Obesity is a disease because it impairs health. The attacks can be numerous and are physical, psychological or social. In 2014, the European Court of Justice ruled that obesity could be considered a disability at work.

Alterations in health due to obesity:

– Physics (diabetes, hypertension, sleep apnea …)

– Psychological (depression, self-esteem …)

-Social (discrimination, isolation …)

*** Obesity Is a Disease: What Next?

Obesity is a disease for those who suffer from it, it must be treated as such.

Regular medical monitoring can treat or prevent complications of obesity. Some of these complications are known to you: they must be treated. Others can grow insidiously without you realizing it. Your doctor will do the research and treat them too.

Obesity management itself can be done by your doctor who can lead to an improvement in your state of health.

7 – Exposure to Advertising Is More Harmful Than a Sedentary Lifestyle

In a study published in Appetite magazine in June 2013, Kristen Harrison’s teams at the University of Michigan tested the notoriety of certain foods with children and then compared these data with their BMI (Body Mass Index).

The authors interviewed a hundred parents about their eating habits, but also television. They also interviewed children who were consumers of programs interspersed with ads. For those who had access to their own way in the refrigerator and cupboards, their perception of a healthy meal appears distorted. For them, hamburgers, fries, and other cakes are the basis of a healthy and balanced diet.

More a child is familiar with the logos and brands of fast-food restaurants, sodas and other junk food plus the child is likely to be overweight or obese. So the more he will tend to be obese in adulthood.

Because children receive most of the food messages via television, they simultaneously combine sedentary behavior with time spent in front of the screen and incentives to consume these unhealthy foods. Thus, it is from the age of 3 that children develop their food preferences … under influence.

8 – Reducing the Time Spent in Front of the Screen Makes It Possible to Reduce the Overweight in Children from 4 to 7 Years Old

A study published in June 2014 by the University of the State of New York in the Pediatric Archives (which reports to the Journal of the American Medical Association) shows that it is possible to reduce the time spent on television or video games through a monitoring device that limits access to the screen.

Television, video games, frequent intake of sugary drinks, and high-calorie foods are the major contributors to overweight and even childhood obesity.

Leonard Epstein and his team at Buffalo conducted a two-year experiment on 70 overweight 4- to 7-year-olds who “ate” television or plunged into a video game at least 14 hours a week at home. They proposed to their family to set up a monitoring device to reduce access to the screen with an electronic access code for each person in the household. The researchers separated the children into two groups, one without any limit, and the other with a gradual decrease in exposure, their access code forbidding them to exceed it.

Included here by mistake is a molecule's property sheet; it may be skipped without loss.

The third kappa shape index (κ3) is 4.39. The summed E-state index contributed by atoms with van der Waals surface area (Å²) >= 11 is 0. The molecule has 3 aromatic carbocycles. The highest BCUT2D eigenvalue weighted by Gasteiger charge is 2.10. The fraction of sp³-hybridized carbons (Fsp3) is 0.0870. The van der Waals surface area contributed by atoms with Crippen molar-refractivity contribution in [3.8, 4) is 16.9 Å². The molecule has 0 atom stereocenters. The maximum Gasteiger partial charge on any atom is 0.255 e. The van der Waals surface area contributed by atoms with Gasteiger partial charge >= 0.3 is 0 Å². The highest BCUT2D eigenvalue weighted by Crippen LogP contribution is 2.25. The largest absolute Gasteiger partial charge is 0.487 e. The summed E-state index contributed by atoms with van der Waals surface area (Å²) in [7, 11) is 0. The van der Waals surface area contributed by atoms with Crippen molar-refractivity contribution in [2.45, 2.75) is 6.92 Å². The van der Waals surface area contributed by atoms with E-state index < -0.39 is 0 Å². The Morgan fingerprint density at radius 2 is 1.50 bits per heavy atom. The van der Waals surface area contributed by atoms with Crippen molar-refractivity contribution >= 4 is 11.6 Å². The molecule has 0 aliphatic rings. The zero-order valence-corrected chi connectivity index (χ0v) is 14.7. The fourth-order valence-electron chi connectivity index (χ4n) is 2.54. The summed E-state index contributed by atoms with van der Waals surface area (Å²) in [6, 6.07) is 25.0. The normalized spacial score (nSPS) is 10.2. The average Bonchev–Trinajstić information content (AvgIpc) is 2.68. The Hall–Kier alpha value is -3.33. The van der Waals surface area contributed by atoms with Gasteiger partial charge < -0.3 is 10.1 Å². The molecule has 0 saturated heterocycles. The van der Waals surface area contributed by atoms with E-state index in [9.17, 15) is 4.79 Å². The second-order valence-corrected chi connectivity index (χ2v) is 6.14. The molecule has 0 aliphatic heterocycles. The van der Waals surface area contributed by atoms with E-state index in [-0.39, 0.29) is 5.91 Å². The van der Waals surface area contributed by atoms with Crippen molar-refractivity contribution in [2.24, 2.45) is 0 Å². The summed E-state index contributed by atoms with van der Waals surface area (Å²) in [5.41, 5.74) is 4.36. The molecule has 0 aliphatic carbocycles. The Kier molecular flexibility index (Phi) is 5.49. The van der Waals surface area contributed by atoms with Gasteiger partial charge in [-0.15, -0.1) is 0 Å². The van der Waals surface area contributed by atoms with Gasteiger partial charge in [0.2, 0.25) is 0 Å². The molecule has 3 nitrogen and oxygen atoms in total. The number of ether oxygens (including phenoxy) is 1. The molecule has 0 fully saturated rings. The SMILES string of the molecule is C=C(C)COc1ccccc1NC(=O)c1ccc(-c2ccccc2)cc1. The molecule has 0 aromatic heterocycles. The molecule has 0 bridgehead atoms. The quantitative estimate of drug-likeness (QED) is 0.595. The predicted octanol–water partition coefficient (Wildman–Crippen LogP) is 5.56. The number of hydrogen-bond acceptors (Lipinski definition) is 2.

Each week, in the second group, the allowed time was reduced by 10% to finally obtain a halving of the hours spent sitting or lying in front of the screen, with encouragement to comply without complaining (goal contract even small financial rewards). At the end of these two years of follow-up, the children managed to reduce their screen time by 17.5 hours per week compared with only 5.2 hours of reduction for the control group. And at the same time, the body mass index dropped considerably, unlike that of the screened gurneys. Changes are attributable more to a decrease in energy intake than to an increase in physical activity.

9 – Who Is the Surgery for Childhood Obesity Intended For?

*** An Exceptional Remedy…

The use of surgery should remain an exceptional measure and only in the case where childhood obesity could not be controlled by medical treatment.

Gastric surgery should only be considered in the following cases:

– BMI equal to or greater than 40 kg / m2 (or 35 kg / m2 in case of serious medical complications)

– Failure of medical management of childhood obesity.

This medical management must have lasted between 6 months and 1 year and have included complementary approaches (dietetics, physical activity, management of eating disorders, possibly psychotherapeutic treatment, treatment of complications associated with obesity).

*** Contraindications

Gastric surgery is not recommended for patients with a psychological disorder (severe depression …), behavioral difficulties (alcoholism), psychological or social difficulties (isolation …).